Complex PTSD vs. PTSD
Welcome to my world!
In the text below, I'll try to explain what I have been, and still is, fighting:
My demons all wrapped up in 5 simple letters: C-PTSD, or Complex PTSD and what makes "it" different from "common PTSD".
My journey up on today, where I now know "what's wrong with me", started about 4 years ago when I realized that I need help to survive this!
Exactly what made me come to the above conclusion is a topic that I'm saving for a later post, since that is still a "to tough" thing to deal with publicly...
So back on topic, or rather let me explain the topic and foremost why I decided to write this text.
This summer I met up with my little sister while she and her SO where down here on the west cost and she asked me how things where with me and I spitted it out;
Me: "I'm diagnosed with something called Complex PTSD (C-PTSD)"
Sis: "I know about PTSD, but what on earth is C-PTSD, and how does that differ from the former?"
And below you have how I tried to explain what makes the two different:
I keep it all inside because I'd rather the pain destroy me, than everyone else.
- PTSD typically results from "short-lived trauma", or traumas of time-limited duration.
Complex PTSD stems from chronic, long-term exposure to trauma in which a victim has limited belief it will ever end or cannot foresee a time that it might.
This can include: child abuse, long-term domestic violence, being held in captivity, living in crisis conditions/a war zone, child exploitation, human trafficking, and more.
- The causal factors are no all that separate PTSD from C-PTSD; how their symptoms manifest can tell you even more.
PTSD is weighted heaviest in the post-traumatic symptoms: nightmares, flashbacks, hyper-arousal/startle response, paranoia, burst of emotion, etc...
C-PTSD includes all of those as well as a change in self-concept - how they see themselves, their perpetrator, their morals and values, their faith in others or a god.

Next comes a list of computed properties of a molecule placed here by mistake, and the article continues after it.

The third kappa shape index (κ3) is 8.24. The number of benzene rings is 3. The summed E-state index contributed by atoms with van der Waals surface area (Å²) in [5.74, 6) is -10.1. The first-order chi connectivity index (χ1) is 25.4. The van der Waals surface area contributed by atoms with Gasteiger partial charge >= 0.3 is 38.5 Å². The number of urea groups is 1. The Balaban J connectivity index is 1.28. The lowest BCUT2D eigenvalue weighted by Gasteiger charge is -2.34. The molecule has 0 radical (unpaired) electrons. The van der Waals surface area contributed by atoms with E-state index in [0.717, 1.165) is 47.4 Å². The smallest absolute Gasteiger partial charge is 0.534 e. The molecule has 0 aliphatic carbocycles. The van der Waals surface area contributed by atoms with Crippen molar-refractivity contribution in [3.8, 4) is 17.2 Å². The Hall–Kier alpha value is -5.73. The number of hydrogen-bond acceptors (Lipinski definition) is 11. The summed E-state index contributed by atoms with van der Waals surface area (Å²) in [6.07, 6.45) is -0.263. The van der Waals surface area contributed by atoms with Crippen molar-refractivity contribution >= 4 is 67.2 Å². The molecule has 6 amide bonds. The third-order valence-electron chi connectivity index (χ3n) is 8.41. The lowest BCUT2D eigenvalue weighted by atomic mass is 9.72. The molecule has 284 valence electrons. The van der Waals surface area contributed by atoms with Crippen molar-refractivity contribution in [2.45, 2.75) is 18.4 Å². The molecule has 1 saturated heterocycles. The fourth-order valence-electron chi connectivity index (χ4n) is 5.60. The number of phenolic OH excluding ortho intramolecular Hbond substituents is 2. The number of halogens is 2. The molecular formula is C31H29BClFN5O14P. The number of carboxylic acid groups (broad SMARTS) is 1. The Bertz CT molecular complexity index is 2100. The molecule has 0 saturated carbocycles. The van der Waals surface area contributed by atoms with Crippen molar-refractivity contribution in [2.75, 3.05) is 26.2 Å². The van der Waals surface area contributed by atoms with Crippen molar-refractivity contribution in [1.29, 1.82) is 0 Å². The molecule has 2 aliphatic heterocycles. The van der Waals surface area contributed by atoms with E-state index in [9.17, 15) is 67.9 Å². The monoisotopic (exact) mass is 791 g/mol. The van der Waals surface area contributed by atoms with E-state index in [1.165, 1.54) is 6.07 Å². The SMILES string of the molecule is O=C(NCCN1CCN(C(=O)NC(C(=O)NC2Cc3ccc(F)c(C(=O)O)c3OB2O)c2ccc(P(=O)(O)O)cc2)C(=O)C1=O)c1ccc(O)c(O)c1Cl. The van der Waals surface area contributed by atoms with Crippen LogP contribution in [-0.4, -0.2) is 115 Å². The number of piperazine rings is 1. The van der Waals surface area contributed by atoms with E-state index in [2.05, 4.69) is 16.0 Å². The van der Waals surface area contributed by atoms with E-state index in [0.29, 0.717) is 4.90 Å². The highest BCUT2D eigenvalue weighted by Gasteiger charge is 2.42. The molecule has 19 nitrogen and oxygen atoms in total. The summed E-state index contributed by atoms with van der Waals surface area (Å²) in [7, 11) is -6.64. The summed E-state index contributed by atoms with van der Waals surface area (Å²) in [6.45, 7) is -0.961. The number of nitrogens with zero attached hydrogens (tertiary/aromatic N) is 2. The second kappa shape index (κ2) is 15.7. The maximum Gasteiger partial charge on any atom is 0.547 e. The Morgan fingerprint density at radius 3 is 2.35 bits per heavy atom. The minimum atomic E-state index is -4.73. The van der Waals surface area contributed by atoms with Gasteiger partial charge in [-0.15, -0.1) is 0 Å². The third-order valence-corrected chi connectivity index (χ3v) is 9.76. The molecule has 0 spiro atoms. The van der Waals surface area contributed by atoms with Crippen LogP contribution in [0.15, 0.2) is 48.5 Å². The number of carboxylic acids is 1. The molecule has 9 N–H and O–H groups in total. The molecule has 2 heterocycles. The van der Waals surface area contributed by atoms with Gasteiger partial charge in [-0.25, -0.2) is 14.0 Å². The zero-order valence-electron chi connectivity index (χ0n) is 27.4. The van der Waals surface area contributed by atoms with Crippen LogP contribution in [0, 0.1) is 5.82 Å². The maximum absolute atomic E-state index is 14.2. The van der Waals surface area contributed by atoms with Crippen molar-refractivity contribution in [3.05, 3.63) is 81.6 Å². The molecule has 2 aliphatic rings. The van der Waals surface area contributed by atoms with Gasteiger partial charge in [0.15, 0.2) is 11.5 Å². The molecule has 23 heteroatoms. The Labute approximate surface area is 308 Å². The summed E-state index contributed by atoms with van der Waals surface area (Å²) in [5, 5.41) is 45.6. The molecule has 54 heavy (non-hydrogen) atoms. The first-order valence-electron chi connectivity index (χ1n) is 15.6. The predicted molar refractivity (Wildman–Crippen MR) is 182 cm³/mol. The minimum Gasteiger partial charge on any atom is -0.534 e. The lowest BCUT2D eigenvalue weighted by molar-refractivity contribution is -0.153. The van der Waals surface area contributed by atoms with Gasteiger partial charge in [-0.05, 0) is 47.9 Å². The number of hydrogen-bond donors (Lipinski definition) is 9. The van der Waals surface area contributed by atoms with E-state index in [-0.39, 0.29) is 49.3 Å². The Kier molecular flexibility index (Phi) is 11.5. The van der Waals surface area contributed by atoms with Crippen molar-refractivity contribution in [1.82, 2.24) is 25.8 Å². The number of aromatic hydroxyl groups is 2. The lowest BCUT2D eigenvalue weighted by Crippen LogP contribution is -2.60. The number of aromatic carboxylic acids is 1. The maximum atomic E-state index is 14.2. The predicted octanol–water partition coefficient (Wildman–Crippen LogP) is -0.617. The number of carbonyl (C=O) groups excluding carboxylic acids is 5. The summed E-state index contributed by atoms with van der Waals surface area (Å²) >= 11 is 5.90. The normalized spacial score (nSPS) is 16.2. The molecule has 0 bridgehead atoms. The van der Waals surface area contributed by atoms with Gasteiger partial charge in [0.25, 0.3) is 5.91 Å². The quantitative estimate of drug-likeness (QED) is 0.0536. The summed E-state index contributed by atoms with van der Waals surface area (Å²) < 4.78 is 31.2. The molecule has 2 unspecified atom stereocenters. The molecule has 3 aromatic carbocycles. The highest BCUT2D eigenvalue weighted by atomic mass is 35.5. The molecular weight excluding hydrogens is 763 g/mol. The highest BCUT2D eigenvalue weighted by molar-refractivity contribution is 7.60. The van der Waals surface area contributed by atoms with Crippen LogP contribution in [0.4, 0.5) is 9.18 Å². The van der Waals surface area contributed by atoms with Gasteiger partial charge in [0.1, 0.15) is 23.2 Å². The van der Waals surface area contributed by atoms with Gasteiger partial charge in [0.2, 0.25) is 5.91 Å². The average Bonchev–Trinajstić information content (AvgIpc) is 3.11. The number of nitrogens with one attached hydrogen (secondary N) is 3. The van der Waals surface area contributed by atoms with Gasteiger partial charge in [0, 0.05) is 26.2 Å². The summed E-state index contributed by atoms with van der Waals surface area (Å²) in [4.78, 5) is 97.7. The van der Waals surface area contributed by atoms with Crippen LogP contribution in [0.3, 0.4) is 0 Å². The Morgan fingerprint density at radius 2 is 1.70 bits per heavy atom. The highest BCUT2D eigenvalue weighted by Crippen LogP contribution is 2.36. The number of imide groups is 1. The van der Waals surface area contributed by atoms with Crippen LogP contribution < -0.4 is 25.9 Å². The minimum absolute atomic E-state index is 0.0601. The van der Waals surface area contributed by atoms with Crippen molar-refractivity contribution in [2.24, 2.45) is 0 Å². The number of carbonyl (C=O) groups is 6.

It can completely overhaul a survivor's entire world view as they try to make sense of their trauma, and still maintain a belief that they, and the world around them, could still be good or safe.
- Healing and recovery.
PTSD can be rehabilitated in as little as mere months, or a couple of years for others.
C-PTSD can take even longer that that just to be diagnosed; the recovery that then follows can take several years.
Comorbid conditions also challenge the healing from C-PTSD and may need attention first before resolving the underlying trauma (though, good treatment target both simultaneously).
Due to the way prolonged, intensive trauma wraps itself around a person's entire self-concept - and processing one memory often pulls forth 20 others just like it - untangling there things can be incredibly difficult and unsafe to try at an accelerated a pace.
I believe that Dr. Mark Goulston summarize things pretty well with this quote:
Trauma shatters your most basic assumptions about yourself and your world - "Life is good", "I'm safe", "people are kind", "I can trust others", "The future os likely to be good" -and replaces them with feelings like "The world is dangerous", "I can't win", "I can't trust other people..."
As you can see/guess C-PTSD is nothing that you will explain for "outsiders" easily, but hopefully the above can help someone more then me...